School of Sales 1 – personal branding

One of the first elements that always strikes me during sales workshops is the pungent lack of attention salespeople pay to personal branding. Sales lead generation doesn’t magically happen overnight, it’s the pinnacle of a customer journey you take them on.

Traditionally, the customer journey is embarked on from a customer’s perspective.

  • what is their need and why does it exist?
  • why do they have this need now?
  • why should they trust YOU to solve this need now to avoid it in the future?

The last point is essential: without trust, there is no need to continue. You may have the best solution there is on the market, but if people lose faith in your brand or you, that’s it.

So, consider going the other way around. You know the business, its product, and the competition. Pricing, product range, competitor, and customer profiling – you’re an established and proven source of information.

Use the power of you and your network to become the best-profiled reference you can be and build trust with your audience: anticipate their needs, pay attention to their wants, remove all friction. Engage in personal branding; people will come to you.

How? You collect, you share, you scale.

1. Collect and process – promote your brand

People are a collection of experiences. Put your expertise to good use: engage with your contacts via content that promotes your qualities and builds up trust.

Belgians tend to keep that expertise to themselves because they don’t want others to use freely what they paid dues for. You may think you’re oversharing, but you’re undersharing.

TOP TIP 1 – What to tell? Quite simple, your contacts ask you questions every day. Answer those in a structured manner. What have you/they been up to? What do you recommend/advise against? What do you see as the next big thing? Or see come back as a vintage trend?

TOP TIP 2 – quality over quantity. Try out different topics on a small scale (LinkedIn or Instagram). Experience what works and what doesn’t. Learn, grow.

Don’ t be afraid to articulate your views. You’re entitled to them as much as the next person. Trial and error define the content gameplay. If it works, victory. If it doesn’t, move on.
There will be copycats, but remember imitation is the sincerest form of flattery.

Key elements:

  • Relevance – you deliver real value by answering truthfully to real questions. Sharing a good idea does not mean that people will be able to operationalize it. That’s what they’ll be hiring you for.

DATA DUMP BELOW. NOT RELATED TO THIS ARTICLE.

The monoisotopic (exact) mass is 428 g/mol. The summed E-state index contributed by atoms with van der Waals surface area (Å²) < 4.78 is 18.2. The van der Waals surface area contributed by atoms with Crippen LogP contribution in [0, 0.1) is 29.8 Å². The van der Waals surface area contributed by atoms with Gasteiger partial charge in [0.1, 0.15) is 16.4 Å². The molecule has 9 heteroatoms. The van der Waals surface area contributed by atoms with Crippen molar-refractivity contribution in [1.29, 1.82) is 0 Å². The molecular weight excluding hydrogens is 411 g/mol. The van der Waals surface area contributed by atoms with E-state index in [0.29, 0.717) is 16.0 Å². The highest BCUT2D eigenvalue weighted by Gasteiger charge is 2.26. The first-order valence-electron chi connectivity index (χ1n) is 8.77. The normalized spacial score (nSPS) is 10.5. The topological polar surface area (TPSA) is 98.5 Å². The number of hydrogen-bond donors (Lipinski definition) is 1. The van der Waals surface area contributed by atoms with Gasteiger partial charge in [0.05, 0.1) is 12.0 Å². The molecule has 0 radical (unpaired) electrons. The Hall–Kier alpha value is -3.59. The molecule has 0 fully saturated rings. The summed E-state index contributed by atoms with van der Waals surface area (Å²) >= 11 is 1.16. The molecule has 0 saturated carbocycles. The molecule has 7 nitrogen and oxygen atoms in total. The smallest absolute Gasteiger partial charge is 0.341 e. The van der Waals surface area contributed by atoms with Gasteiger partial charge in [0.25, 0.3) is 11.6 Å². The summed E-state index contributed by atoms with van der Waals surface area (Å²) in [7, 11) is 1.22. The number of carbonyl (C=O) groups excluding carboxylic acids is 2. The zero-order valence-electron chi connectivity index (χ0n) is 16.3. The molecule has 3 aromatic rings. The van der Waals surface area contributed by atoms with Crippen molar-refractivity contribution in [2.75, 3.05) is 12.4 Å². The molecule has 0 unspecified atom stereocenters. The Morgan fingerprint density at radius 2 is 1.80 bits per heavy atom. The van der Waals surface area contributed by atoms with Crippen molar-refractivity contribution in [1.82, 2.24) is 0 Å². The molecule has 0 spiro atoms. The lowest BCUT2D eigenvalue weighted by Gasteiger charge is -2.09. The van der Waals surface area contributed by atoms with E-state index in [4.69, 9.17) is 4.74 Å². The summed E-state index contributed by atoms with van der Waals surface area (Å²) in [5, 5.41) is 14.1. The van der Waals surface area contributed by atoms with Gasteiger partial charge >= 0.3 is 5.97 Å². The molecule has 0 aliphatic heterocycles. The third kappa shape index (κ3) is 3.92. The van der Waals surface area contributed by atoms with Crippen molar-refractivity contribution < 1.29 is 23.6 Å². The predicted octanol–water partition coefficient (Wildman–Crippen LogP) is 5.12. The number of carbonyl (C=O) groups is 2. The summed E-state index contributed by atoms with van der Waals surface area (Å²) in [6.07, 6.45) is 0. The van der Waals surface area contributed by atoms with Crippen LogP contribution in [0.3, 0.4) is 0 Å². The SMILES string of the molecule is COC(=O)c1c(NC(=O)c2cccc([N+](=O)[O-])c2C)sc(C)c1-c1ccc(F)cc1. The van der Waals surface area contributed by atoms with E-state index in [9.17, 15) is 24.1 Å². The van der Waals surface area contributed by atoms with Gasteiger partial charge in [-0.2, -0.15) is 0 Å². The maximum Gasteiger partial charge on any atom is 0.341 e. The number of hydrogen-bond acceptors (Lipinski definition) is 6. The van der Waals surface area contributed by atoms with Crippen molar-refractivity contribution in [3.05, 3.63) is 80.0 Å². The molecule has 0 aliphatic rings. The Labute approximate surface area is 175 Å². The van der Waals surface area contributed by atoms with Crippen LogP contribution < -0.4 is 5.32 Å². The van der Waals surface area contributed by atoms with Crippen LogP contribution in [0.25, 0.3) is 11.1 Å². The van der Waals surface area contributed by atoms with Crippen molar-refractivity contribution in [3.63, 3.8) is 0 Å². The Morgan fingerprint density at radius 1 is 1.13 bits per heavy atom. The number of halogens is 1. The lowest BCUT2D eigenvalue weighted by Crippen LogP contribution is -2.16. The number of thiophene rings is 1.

• SEO – use keywords, not buzzwords. Anybody can sell BS; you sell expertise.
  • Try, fail, retry, succeed. Trial and error make for the differentiator.

2. Spread the word – share your views

We all want content to go viral. Dare to dream but set realistic goals first.
For me, LinkedIn still validates as the best B2B direct-access database of key decision-makers with executive power on whether or not to buy your product or service. LinkedIn is where everybody wants to be found and wants to be hired.

Key elements:

  • Timing – LinkedIn is work, so work it during working hours. When does your market have sales meetings? When do you have coffee/smoking breaks – that’s when you should be posting!
  • Leverage – you can tag people in your network in your LinkedIn posts. Make people aware of what you’re doing and how you might leverage one another. People are often more cooperative than you give them credit for.
  • Patience – take 6-8 weeks incubation period into account before seeing any results. Like going to crossfit to build that muscle mass – perseverance creates perfection. Also, yes, your mom will be your biggest fan at first. We’ve all had to suffer through that.

3. When validated – scale your conversion

Vanity metrics will do nothing for you. What do you prefer: the one share from the missing link in your sales funnel to open a conversation? Or a 1000 likes from an Indian click farm?

The right sales lead is the conversion you need. When converted, leverage that deal towards the next one. Use the experience from the funnel to analyse how you made it happen. Validate your part in closing the deal to do one even better the next time.

Your story and its resonance in your network will establish you as a trusted brand. People who are trusted, are people who are confided in. That’s how you spot opportunities, uncover niches, develop business, accelerate sales.

How is your brand doing? Please drop me a line on LinkedIn and let me know.

Michael Humblet